Teenage Wasteland

What synchronicity....One day after that emo item, and totally by chance, I come across the great short film of teenage alienation The Snob (1958).

It's one of the Centron "mental hugiene" films. You can download it here.

One commentator points out that The Snob was directed by the creator of one of the classic low-budget films:

It not only was directed by Herk Harvey, the director of the horror classic "Carnival of Souls," but it also stars the amazingly affecting Vera Stough, the Meryl Streep of Lawrence, KS. Stough (who later went on to act professionally, in Hollywood and elsewhere) stars as Sarah, an academically successful student at her high school who remains quietly contemptuous of her fellow students for not taking life as seriously as she does; the other students scorn her snobbery, while her parents are quietly puzzled by it and attempt gently to get Sarah to change her ways and reach out a bit to her peers. The film has a typical Centron open ending, with Sarah bursting into tears before her schoolmates at a party next door and rushing into the yard when they cannot understand her alienation. This is one of the very few mental hygiene films that is genuinely moving....

All the more so because some of us will identify with Sarah and think it's the pressure to adapt that is her real problem. As another viewer puts it:

Excellent example of a confused society, clearly showing how it attacks and tries to destroy what it doesn't understand. Film depicts brutal attacks on a young intellectual woman who has been singled out as a nonconformist. Even her own parents conspire against her. She suffers the typical abuses from those who cannot understand her constructive attitude and superior IQ. They, on the other hand, can be seen undertaking activities that serve no productive purpose. They go on to demonstrate an obvious inability to do something as simple as select a sandwich. Does the young woman go on to greatly benefit the ignorant masses, perhaps with major breakthroughs in a scientific endevour? Or does the constant persecution and emotional pummeling drive her to a life of despair, making her goal become diabolical revenge as a major corporate embezzeler who opts for a life of crime and apathy? As this film asks, what do you think?

I'm voting that she goes Beat. Anyway, it's a great little movie. Sarah would be about 65 now and chances are she turned out okay. As for the fates of Biff and Skippy, or whatever their names are, who cares?

April 10, 2007 6:00 PM | | Comments (0)


Leave a comment

Recent Work

Fidel Castro: My Life 
A review from Newsday
40 Years of "The Crisis of the Negro Intellectual" 
Marking the anniversary of Harold Cruse's great book
Style and Grace 
A review of a book by the late, great Grace Paley from ... sheesh, almost ten years ago.
Oh, Canada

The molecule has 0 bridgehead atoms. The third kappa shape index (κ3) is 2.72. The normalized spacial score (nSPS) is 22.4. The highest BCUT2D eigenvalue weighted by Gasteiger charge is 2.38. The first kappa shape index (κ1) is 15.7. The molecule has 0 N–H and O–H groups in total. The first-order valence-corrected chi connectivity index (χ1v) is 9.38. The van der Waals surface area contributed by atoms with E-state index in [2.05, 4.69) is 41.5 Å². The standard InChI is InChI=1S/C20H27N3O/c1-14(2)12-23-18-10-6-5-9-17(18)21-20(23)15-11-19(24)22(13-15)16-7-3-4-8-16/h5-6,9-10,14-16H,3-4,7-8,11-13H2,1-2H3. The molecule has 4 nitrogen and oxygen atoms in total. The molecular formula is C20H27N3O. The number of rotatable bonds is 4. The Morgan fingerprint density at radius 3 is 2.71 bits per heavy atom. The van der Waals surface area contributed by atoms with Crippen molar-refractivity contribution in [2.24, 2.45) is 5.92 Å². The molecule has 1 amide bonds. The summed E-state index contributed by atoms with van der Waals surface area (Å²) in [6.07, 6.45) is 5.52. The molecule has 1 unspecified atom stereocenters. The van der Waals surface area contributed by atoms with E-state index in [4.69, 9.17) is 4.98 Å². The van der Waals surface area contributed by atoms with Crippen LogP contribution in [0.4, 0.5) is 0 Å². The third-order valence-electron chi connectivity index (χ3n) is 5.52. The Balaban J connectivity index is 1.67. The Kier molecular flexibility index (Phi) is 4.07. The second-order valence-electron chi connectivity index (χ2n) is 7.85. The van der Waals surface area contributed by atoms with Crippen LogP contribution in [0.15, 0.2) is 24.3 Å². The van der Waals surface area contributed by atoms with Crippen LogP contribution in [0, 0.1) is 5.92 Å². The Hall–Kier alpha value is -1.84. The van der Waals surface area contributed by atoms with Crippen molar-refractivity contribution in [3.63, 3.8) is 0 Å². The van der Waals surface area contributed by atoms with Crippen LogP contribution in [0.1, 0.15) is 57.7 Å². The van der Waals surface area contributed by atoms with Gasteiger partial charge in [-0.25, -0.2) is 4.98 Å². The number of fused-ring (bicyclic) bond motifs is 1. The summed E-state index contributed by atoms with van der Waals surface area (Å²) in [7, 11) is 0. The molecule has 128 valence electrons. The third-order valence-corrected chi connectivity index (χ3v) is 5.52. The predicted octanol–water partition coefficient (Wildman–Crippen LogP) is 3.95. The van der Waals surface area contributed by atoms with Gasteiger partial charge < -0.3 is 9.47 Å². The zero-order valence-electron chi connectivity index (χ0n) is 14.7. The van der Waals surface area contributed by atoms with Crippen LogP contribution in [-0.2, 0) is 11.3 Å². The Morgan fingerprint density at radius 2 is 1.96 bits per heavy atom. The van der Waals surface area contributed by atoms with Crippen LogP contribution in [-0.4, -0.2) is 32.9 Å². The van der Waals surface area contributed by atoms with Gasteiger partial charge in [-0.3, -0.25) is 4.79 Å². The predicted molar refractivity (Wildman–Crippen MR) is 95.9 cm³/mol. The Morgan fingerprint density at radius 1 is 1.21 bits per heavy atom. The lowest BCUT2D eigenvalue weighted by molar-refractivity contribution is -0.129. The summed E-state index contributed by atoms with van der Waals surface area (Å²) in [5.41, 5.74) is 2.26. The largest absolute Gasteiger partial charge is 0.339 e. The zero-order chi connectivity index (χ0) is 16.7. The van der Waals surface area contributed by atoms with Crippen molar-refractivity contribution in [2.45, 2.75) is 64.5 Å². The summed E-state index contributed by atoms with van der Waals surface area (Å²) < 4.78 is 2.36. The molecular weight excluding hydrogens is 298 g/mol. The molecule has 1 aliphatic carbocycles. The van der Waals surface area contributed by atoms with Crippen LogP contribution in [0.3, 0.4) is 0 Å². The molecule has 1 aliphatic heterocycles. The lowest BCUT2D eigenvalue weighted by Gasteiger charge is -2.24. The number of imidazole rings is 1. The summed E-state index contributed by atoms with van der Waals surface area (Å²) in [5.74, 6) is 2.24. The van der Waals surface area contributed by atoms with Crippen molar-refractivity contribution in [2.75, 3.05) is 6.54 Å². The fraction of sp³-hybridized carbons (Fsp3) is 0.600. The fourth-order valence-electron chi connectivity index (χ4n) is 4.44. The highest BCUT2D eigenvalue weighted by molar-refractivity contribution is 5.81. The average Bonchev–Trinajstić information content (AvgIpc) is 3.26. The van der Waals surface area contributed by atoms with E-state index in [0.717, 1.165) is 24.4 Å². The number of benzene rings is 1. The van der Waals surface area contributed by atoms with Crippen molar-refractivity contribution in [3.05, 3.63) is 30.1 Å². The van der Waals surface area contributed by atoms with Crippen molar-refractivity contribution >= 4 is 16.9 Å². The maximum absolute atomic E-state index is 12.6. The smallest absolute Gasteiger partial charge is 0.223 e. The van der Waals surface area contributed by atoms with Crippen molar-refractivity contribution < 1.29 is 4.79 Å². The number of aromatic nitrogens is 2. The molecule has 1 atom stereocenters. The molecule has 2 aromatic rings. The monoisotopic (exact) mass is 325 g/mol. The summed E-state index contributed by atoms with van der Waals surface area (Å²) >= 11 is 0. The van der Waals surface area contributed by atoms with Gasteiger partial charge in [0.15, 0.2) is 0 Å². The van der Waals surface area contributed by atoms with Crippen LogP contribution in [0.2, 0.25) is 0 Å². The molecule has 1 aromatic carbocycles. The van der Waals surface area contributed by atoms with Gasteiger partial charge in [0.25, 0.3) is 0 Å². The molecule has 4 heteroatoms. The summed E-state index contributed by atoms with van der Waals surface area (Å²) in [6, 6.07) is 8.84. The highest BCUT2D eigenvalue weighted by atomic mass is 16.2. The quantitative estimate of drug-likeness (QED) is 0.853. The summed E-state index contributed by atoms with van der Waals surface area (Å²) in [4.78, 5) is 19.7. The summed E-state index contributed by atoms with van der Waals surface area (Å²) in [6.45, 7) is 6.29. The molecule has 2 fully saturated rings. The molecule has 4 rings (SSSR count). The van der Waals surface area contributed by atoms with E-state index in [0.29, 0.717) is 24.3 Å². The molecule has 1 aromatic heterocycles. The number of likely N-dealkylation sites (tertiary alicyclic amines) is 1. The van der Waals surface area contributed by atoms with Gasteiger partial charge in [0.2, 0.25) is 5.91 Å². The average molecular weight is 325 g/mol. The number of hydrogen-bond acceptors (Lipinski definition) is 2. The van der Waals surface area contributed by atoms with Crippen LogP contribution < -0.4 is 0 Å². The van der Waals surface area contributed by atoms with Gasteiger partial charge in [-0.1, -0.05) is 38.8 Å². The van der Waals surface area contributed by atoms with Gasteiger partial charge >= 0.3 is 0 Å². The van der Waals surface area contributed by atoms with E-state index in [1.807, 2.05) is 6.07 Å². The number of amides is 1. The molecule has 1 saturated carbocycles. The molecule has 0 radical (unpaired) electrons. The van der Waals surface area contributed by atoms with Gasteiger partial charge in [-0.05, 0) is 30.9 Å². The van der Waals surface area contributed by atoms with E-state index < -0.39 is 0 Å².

National identity -- going south?
The LaRouche Tabernacle Choir 
An interview with me about the LaRouche movement, on Pacifica radio in Los Angeles
Open Library 
An interview with Aaron Swartz, one of the developers....
Sailing From Ithaka 
The new report calling for a digital platform for scholarly publishing deserves a wide audience


Battle of the Titans 
Dinesh D'Souza and Alan Wolfe debating? Imagine a slime mold in conflict with a patch of mildew. It's just that inspiring.
To the Tehran Station 
Not about Edmund Wilson
more picks


About this Entry

This page contains a single entry by Quick Study published on April 10, 2007 6:00 PM.

"It's Short for Emo-tional" was the previous entry in this blog.

Who's the Mack? is the next entry in this blog.

Find recent content on the main index or look in the archives to find all content.

AJ Ads

AJ Blogs

AJBlogCentral | rss

About Last Night
Terry Teachout on the arts in New York City
Artful Manager
Andrew Taylor on the business of arts & culture
blog riley
rock culture approximately
critical difference
Laura Collins-Hughes on arts, culture and coverage
Richard Kessler on arts education
Douglas McLennan's blog
Dog Days
Dalouge Smith advocates for the Arts
Art from the American Outback
Life's a Pitch
For immediate release: the arts are marketable
Mind the Gap
No genre is the new genre
Performance Monkey
David Jays on theatre and dance
Plain English
Paul Levy measures the Angles
Real Clear Arts
Judith H. Dobrzynski on Culture
Rockwell Matters
John Rockwell on the arts
Straight Up |
Jan Herman - arts, media & culture with 'tude

Foot in Mouth
Apollinaire Scherr talks about dance
Seeing Things
Tobi Tobias on dance et al...

Jazz Beyond Jazz
Howard Mandel's freelance Urban Improvisation
Focus on New Orleans. Jazz and Other Sounds
Doug Ramsey on Jazz and other matters...

Out There
Jeff Weinstein's Cultural Mixology
Serious Popcorn
Martha Bayles on Film...

classical music
Creative Destruction
Fresh ideas on building arts communities
The Future of Classical Music?
Greg Sandow performs a book-in-progress
On the Record
Exploring Orchestras w/ Henry Fogel
Harvey Sachs on music, and various digressions
Bruce Brubaker on all things Piano
Kyle Gann on music after the fact
Greg Sandow on the future of Classical Music
Slipped Disc
Norman Lebrecht on Shifting Sound Worlds

Jerome Weeks on Books
Quick Study
Scott McLemee on books, ideas & trash-culture ephemera

Drama Queen
Wendy Rosenfield: covering drama, onstage and off
lies like truth
Chloe Veltman on how culture will save the world

Aesthetic Grounds
Public Art, Public Space
Another Bouncing Ball
Regina Hackett takes her Art To Go
John Perreault's art diary
Lee Rosenbaum's Cultural Commentary
Modern Art Notes
Tyler Green's modern & contemporary art blog
Creative Commons License
This weblog is licensed under a Creative Commons License.